7.1 Stellarium Landscapes 55
7.1.1 Locationinformation ........................................... 56
7.1.2 Polygonallandscape .......................................... 57
7.1.3 Sphericallandscape ........................................... 58
7.1.4 High resolution (“Old Style”) landscape . . . . . . . . . . . . . . . . . . . . . . . . . . . 59
7.1.5 Fisheyelandscape............................................. 63
7.1.6 Description ................................................... 64
7.1.7 Gazetteer .................................................... 65
7.1.8 PackingandPublishing ......................................... 65
7.2 Creating Panorama Photographs for Stellarium 66
7.2.1 PanoramaPhotography ........................................ 66
7.2.2 HuginPanoramaSoftware ...................................... 67
7.2.3 Regular creation of panoramas . . . . . . . . . . . . . . . . . . . . . . . . . . . . . . . . . 68
7.3 Panorama Postprocessing 71
7.3.1 TheGIMP ..................................................... 71
7.3.2 ImageMagick ................................................. 72
7.3.3 FinalCalibration ............................................... 74
7.3.4 ArticialPanoramas............................................ 76
7.3.5 NightscapeLayer.............................................. 76
7.4 Other recommended software 77
7.4.1 IrfanView ..................................................... 77
7.4.2 FSPViewer .................................................... 77
7.4.3 Clink ......................................................... 77
7.4.4 Cygwin ...................................................... 78
7.4.5 GNUWin32.................................................... 78
8Deep-Sky Objects ........................................ 79
8.1 Stellarium DSO Catalog 79
8.1.1 Modifyingcatalog.dat ......................................... 80
8.1.2 Modifyingnames.dat .......................................... 82
8.1.3 Modifyingtextures.json ......................................... 82
8.1.4 Modifyingoutlines.dat.......................................... 84
8.2 Adding Extra Nebulae Images 84
8.2.1 Preparing a photo for inclusion to the textures.json le............. 84
8.2.2 PlateSolving .................................................. 86
8.2.3 Processing into a textures.json insert ............................ 86
9Adding Sky Cultures ...................................... 89
9.1 Basic Information 89
9.2 Skyculture Description Files 90
9.3 Constellation Names 90
9.4 Star Names 90
9.5 Planet Names 91
9.6 Deep-Sky Objects Names 91
9.7 Stick Figures 91
9.8 Constellation Boundaries 92
9.9 Constellation Artwork 92
9.10 Seasonal Rules 92
9.11 References 93
9.12 Asterisms and help rays 93
9.13 Publish Your Work 93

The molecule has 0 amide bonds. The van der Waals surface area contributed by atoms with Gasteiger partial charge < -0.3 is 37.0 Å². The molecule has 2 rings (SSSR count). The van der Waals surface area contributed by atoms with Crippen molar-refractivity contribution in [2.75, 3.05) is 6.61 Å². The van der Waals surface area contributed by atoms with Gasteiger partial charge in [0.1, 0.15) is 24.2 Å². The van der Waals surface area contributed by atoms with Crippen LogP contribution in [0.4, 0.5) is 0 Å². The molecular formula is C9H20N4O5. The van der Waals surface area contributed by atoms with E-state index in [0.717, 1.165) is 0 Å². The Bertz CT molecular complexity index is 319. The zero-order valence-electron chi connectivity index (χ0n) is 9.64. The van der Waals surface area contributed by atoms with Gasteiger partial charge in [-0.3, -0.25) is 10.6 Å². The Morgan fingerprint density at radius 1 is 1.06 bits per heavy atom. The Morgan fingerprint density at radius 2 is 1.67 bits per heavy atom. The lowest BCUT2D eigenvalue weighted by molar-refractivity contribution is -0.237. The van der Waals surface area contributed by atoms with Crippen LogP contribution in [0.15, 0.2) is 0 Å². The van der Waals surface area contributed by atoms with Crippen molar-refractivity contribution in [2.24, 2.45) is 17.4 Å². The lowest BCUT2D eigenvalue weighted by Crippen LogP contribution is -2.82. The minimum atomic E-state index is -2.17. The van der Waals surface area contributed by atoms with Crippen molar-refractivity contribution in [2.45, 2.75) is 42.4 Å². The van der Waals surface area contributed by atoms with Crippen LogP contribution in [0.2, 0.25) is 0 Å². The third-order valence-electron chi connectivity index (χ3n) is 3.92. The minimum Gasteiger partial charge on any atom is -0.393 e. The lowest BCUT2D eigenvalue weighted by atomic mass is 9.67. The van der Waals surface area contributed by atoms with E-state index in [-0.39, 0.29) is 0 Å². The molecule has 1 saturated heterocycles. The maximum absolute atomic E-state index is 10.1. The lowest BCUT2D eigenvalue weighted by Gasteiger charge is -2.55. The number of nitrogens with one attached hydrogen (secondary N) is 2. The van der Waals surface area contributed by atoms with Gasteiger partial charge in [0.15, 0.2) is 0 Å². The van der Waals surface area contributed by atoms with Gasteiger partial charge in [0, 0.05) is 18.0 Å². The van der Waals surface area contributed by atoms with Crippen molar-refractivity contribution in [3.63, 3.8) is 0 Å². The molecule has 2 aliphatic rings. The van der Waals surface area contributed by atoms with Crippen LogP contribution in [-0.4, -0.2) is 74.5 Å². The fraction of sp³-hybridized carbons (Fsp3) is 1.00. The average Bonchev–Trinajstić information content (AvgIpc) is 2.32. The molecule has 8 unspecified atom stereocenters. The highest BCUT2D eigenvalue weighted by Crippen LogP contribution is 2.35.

10 Surveys .................................................... 95
10.1 Introduction 95
10.2 Hipslist file and default surveys 95
10.3 Solar system HiPS survey 96
III Extending Stellarium
11 Plugins: An Introduction .................................. 99
11.1 Enabling plugins 99
11.2 Data for plugins 99
12 Interface Extensions ..................................... 101
12.1 Angle Measure Plugin 101
12.2 Compass Marks Plugin 102
12.3 Equation of Time Plugin 103
12.3.1 Section EquationOfTimeincong.inifile........................ 103
12.4 Field of View Plugin 104
12.4.1 Section FOVincong.inifile .................................. 104
12.5 Pointer Coordinates Plugin 105
12.5.1 Section PointerCoordinatesin config.ini file . . . . . . . . . . . . . . . . . . . . . 105
12.6 Text User Interface Plugin 106
12.6.1 Using the Text User Interface . . . . . . . . . . . . . . . . . . . . . . . . . . . . . . . . . . . . 106
12.6.2 TUICommands ............................................... 106
12.6.3 Section tuiincong.inifile.................................... 108
12.7 Remote Control Plugin 109
12.7.1 Usingtheplugin .............................................. 109
12.7.2 Remote Control Web Interface . . . . . . . . . . . . . . . . . . . . . . . . . . . . . . . . . 110
12.7.3 Remote Control Commandline API . . . . . . . . . . . . . . . . . . . . . . . . . . . . . . 110
12.7.4 Developerinformation ........................................ 110
12.8 Remote Sync Plugin 111
12.9 Solar System Editor Plugin 114
13 Object Catalog Plugins ................................. 117
13.1 Bright Novae Plugin 117
13.1.1 Section Novaeincong.inifile ................................ 117
13.1.2 Format of bright novae catalog . . . . . . . . . . . . . . . . . . . . . . . . . . . . . . . . 118
13.1.3 Lightcurves.................................................. 118
13.2 Historical Supernovae Plugin 119
13.2.1 List of supernovae in default catalog . . . . . . . . . . . . . . . . . . . . . . . . . . . . 119
13.2.2 Lightcurves.................................................. 121
13.2.3 Section Supernovaeincong.inifile ........................... 121